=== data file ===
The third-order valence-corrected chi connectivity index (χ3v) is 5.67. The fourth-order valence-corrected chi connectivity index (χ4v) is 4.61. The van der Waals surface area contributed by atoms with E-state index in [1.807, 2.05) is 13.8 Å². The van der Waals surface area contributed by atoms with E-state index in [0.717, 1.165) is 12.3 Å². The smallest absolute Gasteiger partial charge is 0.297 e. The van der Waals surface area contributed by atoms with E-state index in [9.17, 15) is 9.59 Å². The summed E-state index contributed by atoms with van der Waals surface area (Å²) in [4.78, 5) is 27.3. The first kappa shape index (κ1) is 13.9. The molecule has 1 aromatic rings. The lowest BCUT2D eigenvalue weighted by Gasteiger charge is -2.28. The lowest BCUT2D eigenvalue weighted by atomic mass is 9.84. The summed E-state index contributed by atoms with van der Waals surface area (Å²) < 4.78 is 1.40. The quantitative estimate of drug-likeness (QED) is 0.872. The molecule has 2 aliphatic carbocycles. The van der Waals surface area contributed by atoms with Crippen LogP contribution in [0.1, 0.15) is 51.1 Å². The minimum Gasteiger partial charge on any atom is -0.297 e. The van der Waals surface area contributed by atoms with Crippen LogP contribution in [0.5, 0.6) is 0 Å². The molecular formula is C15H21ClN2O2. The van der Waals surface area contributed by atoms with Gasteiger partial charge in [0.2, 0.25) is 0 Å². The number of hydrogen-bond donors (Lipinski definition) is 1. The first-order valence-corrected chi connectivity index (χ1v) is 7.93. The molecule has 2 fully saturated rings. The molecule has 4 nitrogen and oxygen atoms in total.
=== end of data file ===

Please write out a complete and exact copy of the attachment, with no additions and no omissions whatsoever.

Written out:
The third-order valence-corrected chi connectivity index (χ3v) is 5.67. The fourth-order valence-corrected chi connectivity index (χ4v) is 4.61. The van der Waals surface area contributed by atoms with E-state index in [1.807, 2.05) is 13.8 Å². The van der Waals surface area contributed by atoms with E-state index in [0.717, 1.165) is 12.3 Å². The smallest absolute Gasteiger partial charge is 0.297 e. The van der Waals surface area contributed by atoms with E-state index in [9.17, 15) is 9.59 Å². The summed E-state index contributed by atoms with van der Waals surface area (Å²) in [4.78, 5) is 27.3. The first kappa shape index (κ1) is 13.9. The molecule has 1 aromatic rings. The lowest BCUT2D eigenvalue weighted by Gasteiger charge is -2.28. The lowest BCUT2D eigenvalue weighted by atomic mass is 9.84. The summed E-state index contributed by atoms with van der Waals surface area (Å²) < 4.78 is 1.40. The quantitative estimate of drug-likeness (QED) is 0.872. The molecule has 2 aliphatic carbocycles. The van der Waals surface area contributed by atoms with Crippen LogP contribution in [0.1, 0.15) is 51.1 Å². The minimum Gasteiger partial charge on any atom is -0.297 e. The van der Waals surface area contributed by atoms with Crippen LogP contribution in [0.5, 0.6) is 0 Å². The molecular formula is C15H21ClN2O2. The van der Waals surface area contributed by atoms with Gasteiger partial charge in [0.2, 0.25) is 0 Å². The number of hydrogen-bond donors (Lipinski definition) is 1. The first-order valence-corrected chi connectivity index (χ1v) is 7.93. The molecule has 2 fully saturated rings. The molecule has 4 nitrogen and oxygen atoms in total.